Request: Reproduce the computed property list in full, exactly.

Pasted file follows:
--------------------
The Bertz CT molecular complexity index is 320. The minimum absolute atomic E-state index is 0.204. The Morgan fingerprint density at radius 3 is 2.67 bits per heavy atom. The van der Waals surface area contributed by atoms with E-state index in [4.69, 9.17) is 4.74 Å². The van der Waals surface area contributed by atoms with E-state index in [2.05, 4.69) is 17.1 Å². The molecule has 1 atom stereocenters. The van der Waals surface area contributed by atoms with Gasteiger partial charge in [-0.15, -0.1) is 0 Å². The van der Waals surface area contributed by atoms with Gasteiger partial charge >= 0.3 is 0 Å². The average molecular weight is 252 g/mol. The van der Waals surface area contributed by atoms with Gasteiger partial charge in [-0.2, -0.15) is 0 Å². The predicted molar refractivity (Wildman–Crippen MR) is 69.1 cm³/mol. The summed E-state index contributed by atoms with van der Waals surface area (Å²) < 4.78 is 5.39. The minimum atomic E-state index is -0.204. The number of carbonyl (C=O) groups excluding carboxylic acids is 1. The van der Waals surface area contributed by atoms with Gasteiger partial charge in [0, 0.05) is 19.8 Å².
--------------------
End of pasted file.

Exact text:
The Bertz CT molecular complexity index is 320. The minimum absolute atomic E-state index is 0.204. The Morgan fingerprint density at radius 3 is 2.67 bits per heavy atom. The van der Waals surface area contributed by atoms with E-state index in [4.69, 9.17) is 4.74 Å². The van der Waals surface area contributed by atoms with E-state index in [2.05, 4.69) is 17.1 Å². The molecule has 1 atom stereocenters. The van der Waals surface area contributed by atoms with Gasteiger partial charge in [-0.15, -0.1) is 0 Å². The van der Waals surface area contributed by atoms with Gasteiger partial charge >= 0.3 is 0 Å². The average molecular weight is 252 g/mol. The van der Waals surface area contributed by atoms with Gasteiger partial charge in [-0.2, -0.15) is 0 Å². The predicted molar refractivity (Wildman–Crippen MR) is 69.1 cm³/mol. The summed E-state index contributed by atoms with van der Waals surface area (Å²) < 4.78 is 5.39. The minimum atomic E-state index is -0.204. The number of carbonyl (C=O) groups excluding carboxylic acids is 1. The van der Waals surface area contributed by atoms with Gasteiger partial charge in [0, 0.05) is 19.8 Å².